The diversity of the Church's College of Cardinals is the root problem as its members will henceforth tend to elect diverse Popes thus giving us a forever stream of useless Pontiffs leading to further apostasies of Westernized Catholics. When Ireland approves of gay marriage you know you've lost the game. And when Catholic Justice Kennedy legalizes it, how do you ever recover?

You don't.

priss rules said...

Communism was a bad idear but we need to ask...

do means justify ends?

if a woman turns to prostitution and makes more money than a woman who does honest labor, is prostitution better?

does capitalism has a soul despite its productivity?

is it all about sacrificing any principle for profit?

profiteth a man to gain world, lose soul?

look at all the companies that endorse 'gay marriage' just for profit.
these same companies then do business with the saudis who ban homosexuality.

capitalism is good for the stomach but problematic for the soul.

ironically, it developed in protestant nations with work ethic, discipline, and culture of restraint.

but as capitalism turns us into piggish consumers and debtors, even the moral character necessary for capitalism seems to be fading. then what?

communism was bad but it preserved more of national heritage in europe whereas the globalized capitalist europe is heading into mass suicide.

capitalist west promotes pussy riot as the new morality.

Ares Olympus said...

It does seem like dialogue is nearly impossible with both side giving the otherside as a caricature or strawman, each side defining their terms that only shows the positives of one side and the negatives of the other.

I'm not in a position to judge the Pope's past or his visions, or see how the National Review's Capitalism defender Kevin Williamson fails to fairly represent the case.

I confess I don't know how to set a balance. When Capitalism can't account for "externalities", so helping the poor ends up meaning diminishing the future while doing what capitalism already wants to do - maximize the rate that one-time resources are destroyed at a minimum cost. There's simply no possible balance against that goal. And religion can go to Genesis if it wishes to justify it all, mankind is to subdue nature, and be fruitful and multiply, as if its just an accident that those goals serve the capitalist trying to get returns on his investments. And now with our pensions and retirement accounts, we're all speculators, in this game, at least if you're a winner, while most Americans would never get around to saving anything, apparently due to their apetite for the latest and greatest, and keeping up with the Jones and all that. So what sort of message can a good pope give to such promise of abundance? It's not a level playing field to promise eternal reward in heaven if it means saying no to everything capitalism has offered us for the last few centuries.

Myself, I'll go with a different intellectual, and another "conservative" in the sense of someone interesting conserving, Wendell Berry. At least he can write about economics and food and work and mostly not be called a Marxist for having a resistance to the easiest path provided for us by marketers. And he also properly notices that the socialists are just as committed to the destruction of the world for their "programs" as the capitalists.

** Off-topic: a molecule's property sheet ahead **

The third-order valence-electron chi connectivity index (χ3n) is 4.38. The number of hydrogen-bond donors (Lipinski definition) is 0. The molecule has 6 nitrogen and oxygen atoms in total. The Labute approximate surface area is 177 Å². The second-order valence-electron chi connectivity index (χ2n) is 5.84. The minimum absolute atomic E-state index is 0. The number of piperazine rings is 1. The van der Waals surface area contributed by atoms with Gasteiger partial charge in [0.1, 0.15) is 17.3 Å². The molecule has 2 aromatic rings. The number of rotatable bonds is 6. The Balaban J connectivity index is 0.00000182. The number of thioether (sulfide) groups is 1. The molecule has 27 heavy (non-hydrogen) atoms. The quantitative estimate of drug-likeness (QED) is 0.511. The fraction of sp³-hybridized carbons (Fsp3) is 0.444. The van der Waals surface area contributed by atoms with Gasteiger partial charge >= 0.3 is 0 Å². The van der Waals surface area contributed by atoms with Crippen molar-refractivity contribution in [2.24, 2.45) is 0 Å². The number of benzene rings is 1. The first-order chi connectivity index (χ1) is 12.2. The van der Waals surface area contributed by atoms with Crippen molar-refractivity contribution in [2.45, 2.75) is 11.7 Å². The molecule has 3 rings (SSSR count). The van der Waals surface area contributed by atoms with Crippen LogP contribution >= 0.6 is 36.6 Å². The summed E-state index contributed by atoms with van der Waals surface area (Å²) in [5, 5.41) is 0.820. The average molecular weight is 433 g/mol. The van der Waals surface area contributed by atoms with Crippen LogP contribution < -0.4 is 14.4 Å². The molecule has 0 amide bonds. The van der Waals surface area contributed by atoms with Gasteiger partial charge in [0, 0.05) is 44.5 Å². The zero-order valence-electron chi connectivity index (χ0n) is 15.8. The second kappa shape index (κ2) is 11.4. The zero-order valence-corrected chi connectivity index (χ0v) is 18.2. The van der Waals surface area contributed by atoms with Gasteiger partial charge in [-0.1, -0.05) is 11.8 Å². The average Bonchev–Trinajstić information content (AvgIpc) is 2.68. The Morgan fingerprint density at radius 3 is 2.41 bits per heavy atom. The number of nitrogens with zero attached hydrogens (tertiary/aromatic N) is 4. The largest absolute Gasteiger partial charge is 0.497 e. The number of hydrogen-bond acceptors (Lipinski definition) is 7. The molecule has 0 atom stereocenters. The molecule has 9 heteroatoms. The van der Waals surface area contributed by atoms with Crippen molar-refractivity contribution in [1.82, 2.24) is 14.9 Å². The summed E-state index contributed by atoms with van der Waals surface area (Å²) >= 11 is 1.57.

Berry's answer is decentralization of economics, while it looks like everything does in the opposite direction, at least while there are more natural systems we can diminish for another year.
...Berry’s resistance to capitalist definitions of progress rhymes with a long intellectual tradition of skepticism of American urbanization, mechanization, and hypermobility. His 1973 “Manifesto: The Mad Farmer Liberation Front” begins with the image of the uprooted, commercially oriented modern:

Love the quick profit, the annual raise,
vacation with pay. Want more
of everything ready-made. Be afraid
to know your neighbors and to die.
And you will have a window in your head.
Not even your future will be a mystery
any more. Your mind will be punched in a card
and shut away in a little drawer.
When they want you to buy something
they will call you. When they want you
to die for profit they will let you know.
WB: From what I’ve read and heard, socialism and communism have been just as committed to industrial principles as capitalism. My own inclination is not to start with a political idea or theory and think downward to the land and the people, but instead to start with the land and the people, the necessity for harmony between local ecosystems and local economies, and think upward to conserving policies such as those of the 50-Year Farm Bill.

Stuart Schneiderman said...

Within the space of around 50 years communism killed around 100,000,000 people... while impoverishing many more. Unless you think that starvation is a purifying experience, I don't see what the debate is. I discussed the difference between catholic and protestant cultures in europe in my book The Last Psychoanalyst. those who are interested can consult it.

Kaiser Derden (aka TDL) said...